Lost in the never-ending push to redefine marriage are those who suffer most when they are denied the benefit of a traditional marriage. Children need both a mother and a father far more than any adult needs societal approval of a romantic relationship. And although American children may, for the most part, have food, shelter and education, too many are denied this most basic need. According to the most recent US Census, a third of American children live apart from their biological fathers. For African American children, it is nearly two thirds.
I have written a great deal, along with many others, about the terrible consequences of father abandonment for children. Children who grow up without their fathers are more likely to be poor, use drugs, commit crimes, drop out of school and commit suicide. But behind these statistics are millions of individual human stories of intense pain. The marriage debate has become so focused on the desires and demands of various groups of adults that we have forgotten the legitimate needs and terrible suffering of children.
An absent father leaves a deep wound in the heart of his child. Writing in the magazine Essence, singer VaShawn Mitchell spoke for millions when he admitted, “As I approach 35, I still have many unanswered questions about my biological father and the reasons it took me nearly 30 years to realize that I had to forgive him and move forward. I had questions like… What man would have a son and not want to be a part of his life?”
Mitchell’s unanswered question goes to the heart of fatherlessness: the child who grows up feeling constantly rejected by the man who should have been his provider and protector. Critics of the traditional family have long sought to convince us that the gender of a parent is irrelevant: boys can learn to be men even if they are raised by two “mommies,” and girls do not need their biological fathers in their lives to have healthy relationships with men in the future.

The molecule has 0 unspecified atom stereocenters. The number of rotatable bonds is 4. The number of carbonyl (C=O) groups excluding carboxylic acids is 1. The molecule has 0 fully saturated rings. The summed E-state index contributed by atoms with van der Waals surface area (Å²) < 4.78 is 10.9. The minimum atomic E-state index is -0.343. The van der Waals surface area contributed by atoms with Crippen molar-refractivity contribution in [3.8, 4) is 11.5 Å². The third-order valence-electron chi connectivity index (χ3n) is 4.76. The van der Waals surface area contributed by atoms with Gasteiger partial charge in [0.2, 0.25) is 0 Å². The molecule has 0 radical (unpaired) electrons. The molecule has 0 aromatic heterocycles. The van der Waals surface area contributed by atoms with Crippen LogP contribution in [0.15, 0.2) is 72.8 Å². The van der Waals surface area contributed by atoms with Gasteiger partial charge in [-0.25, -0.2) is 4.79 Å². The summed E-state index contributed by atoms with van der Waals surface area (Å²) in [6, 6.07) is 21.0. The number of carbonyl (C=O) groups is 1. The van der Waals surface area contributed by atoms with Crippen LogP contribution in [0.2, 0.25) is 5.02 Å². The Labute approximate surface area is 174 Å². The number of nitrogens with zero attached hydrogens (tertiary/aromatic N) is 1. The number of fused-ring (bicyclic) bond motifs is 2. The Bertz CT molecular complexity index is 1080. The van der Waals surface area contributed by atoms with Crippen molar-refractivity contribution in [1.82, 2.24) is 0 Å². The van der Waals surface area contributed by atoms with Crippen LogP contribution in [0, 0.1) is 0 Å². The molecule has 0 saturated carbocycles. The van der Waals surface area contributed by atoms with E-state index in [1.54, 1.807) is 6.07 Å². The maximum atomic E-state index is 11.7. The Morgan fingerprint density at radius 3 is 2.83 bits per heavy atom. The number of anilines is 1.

Artists and authors have told a different tale for millennia. The longing of the abandoned child for his or her father has been a theme in literature since at least 1200 BC, when Homer told of Telemachus’ ache to know his father Odysseus. More recently, Maya Angelou described the occasional visits from her biological father in I Know Why the Caged Bird Sings. “Daddy Baily visited occasionally, bringing shopping bags full of fruit. He is shown like a Sun God, benignly warming and brightening his dark subjects.”
Multiple studies confirm that children abandoned by their fathers often report feelings of rage and shame. As adults, they tend to have difficulty trusting others and struggle with fearing abandonment in their relationships. Rapper Lecrae expresses a young boy’s yearning for his father in his song, “Just Like You.” He notes the reason so many fatherless boys fall into making poor life decisions:
So now I'm looking at the media and following what they feed me,
Rap stars, trap stars, whoever wants to lead me
Even though they lie, they still tell me that they love me,
They say I'm good at bad things at least they proud of me
Is it any wonder that young boys turn to lives of crime and violence, when the purveyors of such lifestyles are the only men to show them any real attention? It is about as surprising as a starving child attempting to steal bread. And no social policy that fails to take into account the deep and legitimate need that every child has for both a mother and a father can ever be considered fair or just.
What does the internal aching so many children have for their missing fathers have to do with how marriage is legally defined? Advocates of redefining marriage constantly scoff at the notion that their policy goals could have a negative effect on anyone. “How does the legal union of two homosexual men affect your marriage?” they ask mockingly.
And of course the debate has nothing to do with my marriage or yours. It has to do with how future generations of adults will approach the very idea of marriage and parenthood. We already have nearly two decades of social experimentation in Scandinavia to draw upon. And it tells us that the broader the definition of marriage is the fewer adults bother with it in the first place. Since legalizing registered partnerships and gay marriage in Scandinavia, an overwhelming number of adults have simply stopped bothering to get married in the first place.
As I have pointed out many times before, words that mean everything, mean nothing. The looser we make the definition of marriage, the fewer people will feel bound to its obligations and constraints. And while broken relationships can hurt adults, they can destroy children.
Bishop Harry Jackson is chairman of the High Impact Leadership Coalition and senior pastor of Hope Christian Church in Beltsville, MD, and co-authored, Personal Faith, Public Policy [FrontLine; March 2008] with Tony Perkins, president of the Family Research Council.
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